# an exercise problem in the book “linear algebra” by Kenneth Hoffman and Ray Kunze, pg #5, Q.2

I am quite confused with this problem.

"Let F be the field of complex numbers. Are the following two systems of linear equations equivalent ? If so, express each equation in each systems as a linear combination of the equations in the other system."

$$x_1-x_2=0, \qquad 3x_1+x_2=0;$$

on one hand, and on the other:

$$2x_1+x_2=0, \qquad x_1+x_2=0.$$

## 1 Answer

Sure they are equivalent. But what does it mean to “express each equation in each systems as a linear combination of the equations in the other system.” We may express a vector as a linear combination of other vectors, but what about equations? Surely they are no vectors.

Have a look of the lhs of the first equation, namely $x_1-x_2$. This may be viewed as a linear form sending a vector $(a,b)$ to the complex number $a-b$ and the solution of the equation $x_1-x_2=0$ is the kernel of that linear form.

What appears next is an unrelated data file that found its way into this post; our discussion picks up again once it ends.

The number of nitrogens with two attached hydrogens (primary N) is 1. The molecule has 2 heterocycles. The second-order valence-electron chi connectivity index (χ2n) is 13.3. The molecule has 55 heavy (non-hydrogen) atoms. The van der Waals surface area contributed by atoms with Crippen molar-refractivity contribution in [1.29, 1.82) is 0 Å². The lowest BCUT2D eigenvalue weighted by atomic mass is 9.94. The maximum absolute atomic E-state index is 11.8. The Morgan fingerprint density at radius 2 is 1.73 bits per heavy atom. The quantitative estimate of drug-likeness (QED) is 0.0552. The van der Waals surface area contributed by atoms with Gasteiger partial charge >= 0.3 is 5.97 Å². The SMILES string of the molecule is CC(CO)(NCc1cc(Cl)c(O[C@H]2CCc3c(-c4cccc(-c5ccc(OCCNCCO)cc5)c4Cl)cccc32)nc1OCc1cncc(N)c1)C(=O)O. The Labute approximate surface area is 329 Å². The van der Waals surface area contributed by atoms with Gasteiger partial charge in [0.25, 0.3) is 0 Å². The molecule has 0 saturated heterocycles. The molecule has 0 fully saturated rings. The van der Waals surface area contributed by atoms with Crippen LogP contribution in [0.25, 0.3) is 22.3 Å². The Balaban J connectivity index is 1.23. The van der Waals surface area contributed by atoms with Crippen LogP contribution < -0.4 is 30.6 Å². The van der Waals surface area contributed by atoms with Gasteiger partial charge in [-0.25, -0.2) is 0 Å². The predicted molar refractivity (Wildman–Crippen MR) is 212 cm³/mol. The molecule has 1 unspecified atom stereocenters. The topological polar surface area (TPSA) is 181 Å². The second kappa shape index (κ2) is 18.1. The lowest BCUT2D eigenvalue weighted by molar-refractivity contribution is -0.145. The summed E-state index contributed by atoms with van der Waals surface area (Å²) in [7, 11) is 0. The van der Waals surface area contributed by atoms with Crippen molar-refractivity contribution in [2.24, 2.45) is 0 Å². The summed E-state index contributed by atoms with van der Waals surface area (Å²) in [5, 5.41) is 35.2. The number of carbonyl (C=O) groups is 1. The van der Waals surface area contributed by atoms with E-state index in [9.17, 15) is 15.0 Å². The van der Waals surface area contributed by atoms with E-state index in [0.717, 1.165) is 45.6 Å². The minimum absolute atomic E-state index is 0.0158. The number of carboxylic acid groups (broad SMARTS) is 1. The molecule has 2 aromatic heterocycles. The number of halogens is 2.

Now the solution set of a homogenous linear system is the intersection of the kernels of the linear forms involved. So the task now is to express the linear forms of the first system in terms of the linear form of the second system. Since a finite dimensional vector space is isomorphic to its dual space, you may view the linear form $x_1-x_2$ as the vector $(1,-1)^T$. To express the first linear form of the second system you have to solve $$r\begin{pmatrix}1\\ -1\end{pmatrix}+s\begin{pmatrix}3\\ 1\end{pmatrix}= \begin{pmatrix}2\\ 1\end{pmatrix}$$ to find $$\frac{-1}{4}\begin{pmatrix}1\\ -1\end{pmatrix}+\frac{3}{4}\begin{pmatrix}3\\ 1\end{pmatrix}= \begin{pmatrix}2\\ 1\end{pmatrix}.$$

• Thanks a lot @Michael Hoppe – mahavir Mar 11 '14 at 16:26
• @mahavir You're welcome; the question was slightly ill-posed. – Michael Hoppe Mar 11 '14 at 16:44